Camping On The Mississippi

Jeffrey L Starr | Trembealeau, WI

In the 1980’s twenty five of my friends and I, camped out on a small island over Labor Day. We were the only people on the island. A few of my friends had boats, to bring us over and back. We fished, we swam, and we had huge bonfires. We had a small generator, watched a pre season Packer game, and had a stereo for music. Over half of us were/are Deadheads, so between the music, the stars, the river, and the camaraderie, it was the camping trip of a lifetime. I had never seen the Mississippi river, and thought it would be muddy, but there were sand bars, the water was clean. It is an experience everyone should be able to enjoy.
I have never seen that many stars, living in Milwaukee there are way too many lights to see the sky that clearly. Before leaving, we made sure that we left nothing behind, taking our garbage with us.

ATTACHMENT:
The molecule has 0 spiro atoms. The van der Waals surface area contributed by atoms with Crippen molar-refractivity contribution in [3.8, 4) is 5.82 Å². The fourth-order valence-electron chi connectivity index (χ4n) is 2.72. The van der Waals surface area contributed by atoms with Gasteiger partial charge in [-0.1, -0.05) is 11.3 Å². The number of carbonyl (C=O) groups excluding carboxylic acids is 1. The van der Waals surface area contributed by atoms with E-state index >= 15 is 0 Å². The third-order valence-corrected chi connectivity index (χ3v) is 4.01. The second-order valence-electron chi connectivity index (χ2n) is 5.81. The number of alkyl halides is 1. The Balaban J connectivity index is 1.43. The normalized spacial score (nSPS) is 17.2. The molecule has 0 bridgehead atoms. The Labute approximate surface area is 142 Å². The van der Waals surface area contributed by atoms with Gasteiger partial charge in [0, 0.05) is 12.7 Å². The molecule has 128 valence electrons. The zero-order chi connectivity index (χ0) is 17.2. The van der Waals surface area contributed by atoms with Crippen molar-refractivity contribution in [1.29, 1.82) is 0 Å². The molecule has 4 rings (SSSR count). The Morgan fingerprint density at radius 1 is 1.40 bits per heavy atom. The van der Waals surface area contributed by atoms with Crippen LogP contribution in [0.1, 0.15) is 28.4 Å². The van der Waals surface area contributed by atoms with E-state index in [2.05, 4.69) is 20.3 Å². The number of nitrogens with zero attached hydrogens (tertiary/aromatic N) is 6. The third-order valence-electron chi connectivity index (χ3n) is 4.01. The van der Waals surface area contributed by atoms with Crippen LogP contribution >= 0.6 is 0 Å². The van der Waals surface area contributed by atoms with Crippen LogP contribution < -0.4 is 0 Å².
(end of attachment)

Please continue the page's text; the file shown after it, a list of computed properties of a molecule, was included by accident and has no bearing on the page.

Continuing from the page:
I can tell you about another river, I lived about 4 blocks from the Menomonee river in Wauwatosa, WI, a suburb of Milwaukee. We used to play down there. On our side of the river, there were trails that ran about a mile, between two major roads. About midway between the roads was a clearing with what we called the stepping stones. A series of rocks that allowed us to cross, or we could ride our bikes through. On the other side was a path I was told used to be open so that cars could drive into the river and be washed. I am 63, when I was about 12, they removed the stones, and put up “Danger” signs, the river was so polluted it wasn’t safe to play in. Well , they stopped the factories upstream from dumping. A few miles downstream the water is deeper, and now 50 years later, you can see to the bottom again. That only happened because of serious regulations, and kids can safely play there again.

Well those are my stories, and why rivers matter to me.

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